All variants were filtered for minor allele frequency (MAF) against reference cohorts in the Exome Aggregation Consortium.18 Variants with MAF <0.01 that were also classified by variant effect predictor as frameshift, nonsense, splice, or missense were then checked for evidence of sharing across 3 affected relatives (IV.1, IV.2, and V.1) with WES data and 4 affected relatives with ALL diagnoses and available WGS (IV.1 IV.2, IV.6 and V.1). Variants within ETV6, regardless of annotations, were checked for sharing across affected relatives.

Genomic and RT-PCR of ETV6

Genomic polymerase chain reaction (PCR) was performed using Phusion High-Fidelity DNA Polymerase (M0530S NEB), 5× Phusion Buffer, 10 mM deoxyribonucleotide triphosphate, 10 µM forward primer (C5723: 5′-GGAGTAAACCTTGGTGACAGTGAAT-3′), 10 µM reverse primer (C5724: 5′-CTCCCCGTTATTTAAAGAAAACAGC-3′), and template DNA. Reverse transcription (RT)-PCR was performed using Phusion High-Fidelity DNA Polymerase (M0530S NEB), 5× Phusion Buffer, 10 mM deoxyribonucleotide triphosphate, 10 µM primers (C5732: 5′-CACTCCGTGGATTTCAAACAGTCC-3′ and C5733: 5′-TACTAACAACGGTGGAAGGGTGAG-3′), and complimentary DNA template. For fragment size analysis, genomic DNA was amplified as described above with the forward primer being conjugated with a fluorescent dye (6-carboxyfluorescein) at its 5′ end, and amplicons were analyzed by automated capillary gel electrophoresis. The results were plotted with AbiPrism GeneMapper v5 software (Applied Biosystems). The GeneMapper electropherograms displayed information about transcript length, peak height, and peak area.

Gene set enrichment and pathway analysis

Gene expression was quantified using RSEM19 on STAR20-mapped BAM files. The gene ranks comparing the DLBCL sample and ALL sample were based on the log2 ratio of gene fragments per kilobase of transcript per million mapped read values with addition of 1. The GseaPreranked module of gene set enrichment analysis21 was used with the rank file to explore the gene set collection of MSigDB and homemade leukemia gene sets.

Results

Description of kindred with ALL and DLBCL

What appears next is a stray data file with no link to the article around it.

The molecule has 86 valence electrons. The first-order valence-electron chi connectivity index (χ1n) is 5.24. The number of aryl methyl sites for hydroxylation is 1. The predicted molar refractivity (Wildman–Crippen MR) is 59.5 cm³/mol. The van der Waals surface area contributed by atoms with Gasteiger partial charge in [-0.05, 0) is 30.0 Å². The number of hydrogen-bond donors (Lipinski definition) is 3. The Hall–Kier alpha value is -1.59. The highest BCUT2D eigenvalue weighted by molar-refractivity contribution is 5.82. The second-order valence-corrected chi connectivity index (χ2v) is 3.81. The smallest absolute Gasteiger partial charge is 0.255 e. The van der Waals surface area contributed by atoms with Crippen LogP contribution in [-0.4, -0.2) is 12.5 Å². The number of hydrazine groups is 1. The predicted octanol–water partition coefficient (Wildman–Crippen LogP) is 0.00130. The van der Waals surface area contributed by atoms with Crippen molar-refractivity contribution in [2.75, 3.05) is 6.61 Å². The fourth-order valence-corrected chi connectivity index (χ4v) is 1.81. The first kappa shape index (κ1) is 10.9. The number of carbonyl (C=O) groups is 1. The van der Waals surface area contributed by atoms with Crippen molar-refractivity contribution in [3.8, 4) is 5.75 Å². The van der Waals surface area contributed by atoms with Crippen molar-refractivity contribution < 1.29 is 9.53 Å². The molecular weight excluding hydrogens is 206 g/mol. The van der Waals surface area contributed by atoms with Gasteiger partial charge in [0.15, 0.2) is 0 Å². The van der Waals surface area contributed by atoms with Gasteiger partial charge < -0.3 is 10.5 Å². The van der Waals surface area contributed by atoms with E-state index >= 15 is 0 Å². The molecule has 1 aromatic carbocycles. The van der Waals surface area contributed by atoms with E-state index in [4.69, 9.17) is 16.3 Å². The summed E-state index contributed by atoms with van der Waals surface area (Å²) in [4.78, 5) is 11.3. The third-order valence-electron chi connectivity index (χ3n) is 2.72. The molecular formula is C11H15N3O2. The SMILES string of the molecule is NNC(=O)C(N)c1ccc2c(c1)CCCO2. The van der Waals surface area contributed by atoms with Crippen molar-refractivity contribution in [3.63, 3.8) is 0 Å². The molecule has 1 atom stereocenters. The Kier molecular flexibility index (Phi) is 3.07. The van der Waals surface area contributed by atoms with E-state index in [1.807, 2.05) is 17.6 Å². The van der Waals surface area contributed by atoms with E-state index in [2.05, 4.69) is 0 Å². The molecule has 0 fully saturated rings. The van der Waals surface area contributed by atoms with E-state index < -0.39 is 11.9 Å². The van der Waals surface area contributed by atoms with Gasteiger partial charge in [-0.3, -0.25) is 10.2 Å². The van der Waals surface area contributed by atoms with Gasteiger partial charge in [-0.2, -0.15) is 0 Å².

The ages at diagnosis were 3 to 7 years for confirmed B-cell ALL, 38 to 45 years for leukemia not otherwise specified, and 66 years for DLBCL (Figure 1A). Three individuals exhibited chronic mild thrombocytopenia (Table 1), and 1 had aplastic anemia. Samples were collected after ≥2 years of remission. Using WES and WGS, we performed genome-wide linkage analysis and targeted analysis of germline SNVs, indels, and SVs to identify the putative cause of ALL in this family.

Table 1.

Platelet counts for family members

Identification of a germline deletion of ETV6 by integrated linkage and sequencing

We first screened for rare coding (frameshift, nonsense, and missense) and splice site mutations from WES data from germline samples in 3 members of the pedigree (indicated by red crosses in Figure 1A). This analysis revealed 22 variants shared among the 3 affected members (Table 2), none of which were likely to have a role in leukemogenesis. Using a linkage disequilibrium–pruned subset of the variants from WES, we then performed linkage analysis to determine whether we could, in an unbiased manner, identify genomic regions shared by the affected family members. This analysis identified a 19-cM region on chromosome 12p with a peak multipoint linkage score of 1.8 (Figure 1B). Importantly, this region alone achieved a logarithm of the odds score of >1 from the genome-wide scan. Examination of the linkage region revealed the presence of ETV6, a known ALL predisposition gene. Given that no coding or splice mutations in ETV6 had been identified in our WES data, we postulated that a noncoding variant in ETV6 might be the underlying driver of the linkage peak.

Table 2.

Rare coding variants identified by WES shared among 3 ALL-affected relatives

Recurrence testing and deletion verification